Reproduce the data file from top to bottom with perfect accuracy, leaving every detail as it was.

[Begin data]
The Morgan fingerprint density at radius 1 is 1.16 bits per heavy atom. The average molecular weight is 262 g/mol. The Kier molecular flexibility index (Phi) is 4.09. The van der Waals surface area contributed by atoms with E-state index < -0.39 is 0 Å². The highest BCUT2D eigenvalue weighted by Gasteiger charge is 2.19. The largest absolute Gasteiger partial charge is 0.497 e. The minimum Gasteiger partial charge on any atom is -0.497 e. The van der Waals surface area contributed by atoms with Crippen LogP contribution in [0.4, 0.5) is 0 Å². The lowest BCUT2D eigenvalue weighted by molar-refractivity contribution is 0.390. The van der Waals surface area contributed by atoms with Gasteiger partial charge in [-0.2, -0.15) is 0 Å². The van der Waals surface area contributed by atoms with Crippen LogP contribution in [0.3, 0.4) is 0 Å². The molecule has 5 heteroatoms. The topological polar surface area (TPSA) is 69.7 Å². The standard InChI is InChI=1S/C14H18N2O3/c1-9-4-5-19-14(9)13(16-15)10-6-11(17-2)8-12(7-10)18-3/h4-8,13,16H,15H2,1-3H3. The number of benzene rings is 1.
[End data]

The Morgan fingerprint density at radius 1 is 1.16 bits per heavy atom. The average molecular weight is 262 g/mol. The Kier molecular flexibility index (Phi) is 4.09. The van der Waals surface area contributed by atoms with E-state index < -0.39 is 0 Å². The highest BCUT2D eigenvalue weighted by Gasteiger charge is 2.19. The largest absolute Gasteiger partial charge is 0.497 e. The minimum Gasteiger partial charge on any atom is -0.497 e. The van der Waals surface area contributed by atoms with Crippen LogP contribution in [0.4, 0.5) is 0 Å². The lowest BCUT2D eigenvalue weighted by molar-refractivity contribution is 0.390. The van der Waals surface area contributed by atoms with Gasteiger partial charge in [-0.2, -0.15) is 0 Å². The van der Waals surface area contributed by atoms with Crippen LogP contribution in [0.3, 0.4) is 0 Å². The molecule has 5 heteroatoms. The topological polar surface area (TPSA) is 69.7 Å². The standard InChI is InChI=1S/C14H18N2O3/c1-9-4-5-19-14(9)13(16-15)10-6-11(17-2)8-12(7-10)18-3/h4-8,13,16H,15H2,1-3H3. The number of benzene rings is 1.